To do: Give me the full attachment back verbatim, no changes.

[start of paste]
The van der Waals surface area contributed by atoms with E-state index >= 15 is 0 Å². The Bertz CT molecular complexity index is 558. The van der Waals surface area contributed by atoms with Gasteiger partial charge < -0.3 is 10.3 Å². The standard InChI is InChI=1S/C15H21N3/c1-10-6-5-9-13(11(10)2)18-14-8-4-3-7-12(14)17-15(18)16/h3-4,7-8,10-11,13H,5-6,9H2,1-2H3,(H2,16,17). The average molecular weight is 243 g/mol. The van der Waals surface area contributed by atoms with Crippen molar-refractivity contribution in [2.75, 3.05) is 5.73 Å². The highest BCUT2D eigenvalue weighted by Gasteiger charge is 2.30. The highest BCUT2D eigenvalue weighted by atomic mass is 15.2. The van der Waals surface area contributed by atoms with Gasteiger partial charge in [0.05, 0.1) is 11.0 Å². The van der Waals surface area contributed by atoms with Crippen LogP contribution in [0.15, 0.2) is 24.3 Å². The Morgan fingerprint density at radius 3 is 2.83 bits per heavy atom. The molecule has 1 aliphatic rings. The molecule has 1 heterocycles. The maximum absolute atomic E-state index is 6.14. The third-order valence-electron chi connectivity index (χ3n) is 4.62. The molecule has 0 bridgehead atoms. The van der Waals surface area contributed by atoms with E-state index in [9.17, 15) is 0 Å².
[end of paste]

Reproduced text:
The van der Waals surface area contributed by atoms with E-state index >= 15 is 0 Å². The Bertz CT molecular complexity index is 558. The van der Waals surface area contributed by atoms with Gasteiger partial charge < -0.3 is 10.3 Å². The standard InChI is InChI=1S/C15H21N3/c1-10-6-5-9-13(11(10)2)18-14-8-4-3-7-12(14)17-15(18)16/h3-4,7-8,10-11,13H,5-6,9H2,1-2H3,(H2,16,17). The average molecular weight is 243 g/mol. The van der Waals surface area contributed by atoms with Crippen molar-refractivity contribution in [2.75, 3.05) is 5.73 Å². The highest BCUT2D eigenvalue weighted by Gasteiger charge is 2.30. The highest BCUT2D eigenvalue weighted by atomic mass is 15.2. The van der Waals surface area contributed by atoms with Gasteiger partial charge in [0.05, 0.1) is 11.0 Å². The van der Waals surface area contributed by atoms with Crippen LogP contribution in [0.15, 0.2) is 24.3 Å². The Morgan fingerprint density at radius 3 is 2.83 bits per heavy atom. The molecule has 1 aliphatic rings. The molecule has 1 heterocycles. The maximum absolute atomic E-state index is 6.14. The third-order valence-electron chi connectivity index (χ3n) is 4.62. The molecule has 0 bridgehead atoms. The van der Waals surface area contributed by atoms with E-state index in [9.17, 15) is 0 Å².